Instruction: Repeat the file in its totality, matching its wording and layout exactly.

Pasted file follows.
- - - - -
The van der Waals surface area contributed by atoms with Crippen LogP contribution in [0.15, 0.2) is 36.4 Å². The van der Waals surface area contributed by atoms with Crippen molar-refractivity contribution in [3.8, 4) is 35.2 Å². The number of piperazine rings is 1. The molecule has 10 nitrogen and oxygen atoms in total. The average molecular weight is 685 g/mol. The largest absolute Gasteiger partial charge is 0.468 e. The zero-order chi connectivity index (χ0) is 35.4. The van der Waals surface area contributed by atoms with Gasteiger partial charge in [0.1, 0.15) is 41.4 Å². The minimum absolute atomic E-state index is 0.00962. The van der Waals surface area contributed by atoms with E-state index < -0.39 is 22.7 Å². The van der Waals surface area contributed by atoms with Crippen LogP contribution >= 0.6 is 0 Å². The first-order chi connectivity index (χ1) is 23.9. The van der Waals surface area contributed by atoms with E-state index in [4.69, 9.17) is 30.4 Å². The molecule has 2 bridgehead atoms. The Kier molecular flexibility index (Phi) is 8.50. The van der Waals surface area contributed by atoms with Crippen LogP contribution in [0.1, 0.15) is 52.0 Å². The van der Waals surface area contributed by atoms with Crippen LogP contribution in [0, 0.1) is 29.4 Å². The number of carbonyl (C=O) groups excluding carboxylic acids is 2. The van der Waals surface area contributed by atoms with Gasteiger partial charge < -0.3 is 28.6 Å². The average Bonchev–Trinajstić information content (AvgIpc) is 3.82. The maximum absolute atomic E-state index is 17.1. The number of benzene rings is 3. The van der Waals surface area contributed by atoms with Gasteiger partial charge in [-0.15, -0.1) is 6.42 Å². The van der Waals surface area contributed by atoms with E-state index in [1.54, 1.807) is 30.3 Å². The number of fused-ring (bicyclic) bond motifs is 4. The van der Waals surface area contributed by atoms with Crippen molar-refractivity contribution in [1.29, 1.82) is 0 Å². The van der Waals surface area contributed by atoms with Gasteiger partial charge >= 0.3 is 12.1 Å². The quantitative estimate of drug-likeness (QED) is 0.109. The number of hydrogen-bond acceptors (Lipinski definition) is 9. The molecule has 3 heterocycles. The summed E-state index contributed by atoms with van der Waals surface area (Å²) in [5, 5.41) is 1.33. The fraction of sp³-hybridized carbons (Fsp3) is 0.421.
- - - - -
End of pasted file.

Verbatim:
The van der Waals surface area contributed by atoms with Crippen LogP contribution in [0.15, 0.2) is 36.4 Å². The van der Waals surface area contributed by atoms with Crippen molar-refractivity contribution in [3.8, 4) is 35.2 Å². The number of piperazine rings is 1. The molecule has 10 nitrogen and oxygen atoms in total. The average molecular weight is 685 g/mol. The largest absolute Gasteiger partial charge is 0.468 e. The zero-order chi connectivity index (χ0) is 35.4. The van der Waals surface area contributed by atoms with Gasteiger partial charge in [0.1, 0.15) is 41.4 Å². The minimum absolute atomic E-state index is 0.00962. The van der Waals surface area contributed by atoms with E-state index < -0.39 is 22.7 Å². The van der Waals surface area contributed by atoms with Crippen LogP contribution >= 0.6 is 0 Å². The first-order chi connectivity index (χ1) is 23.9. The van der Waals surface area contributed by atoms with E-state index in [4.69, 9.17) is 30.4 Å². The molecule has 2 bridgehead atoms. The Kier molecular flexibility index (Phi) is 8.50. The van der Waals surface area contributed by atoms with Crippen LogP contribution in [0.1, 0.15) is 52.0 Å². The van der Waals surface area contributed by atoms with Crippen LogP contribution in [0, 0.1) is 29.4 Å². The number of carbonyl (C=O) groups excluding carboxylic acids is 2. The van der Waals surface area contributed by atoms with Gasteiger partial charge < -0.3 is 28.6 Å². The average Bonchev–Trinajstić information content (AvgIpc) is 3.82. The maximum absolute atomic E-state index is 17.1. The number of benzene rings is 3. The van der Waals surface area contributed by atoms with Gasteiger partial charge in [-0.15, -0.1) is 6.42 Å². The van der Waals surface area contributed by atoms with E-state index in [1.54, 1.807) is 30.3 Å². The number of fused-ring (bicyclic) bond motifs is 4. The van der Waals surface area contributed by atoms with Crippen molar-refractivity contribution in [1.29, 1.82) is 0 Å². The van der Waals surface area contributed by atoms with Gasteiger partial charge >= 0.3 is 12.1 Å². The quantitative estimate of drug-likeness (QED) is 0.109. The number of hydrogen-bond acceptors (Lipinski definition) is 9. The molecule has 3 heterocycles. The summed E-state index contributed by atoms with van der Waals surface area (Å²) in [5, 5.41) is 1.33. The fraction of sp³-hybridized carbons (Fsp3) is 0.421.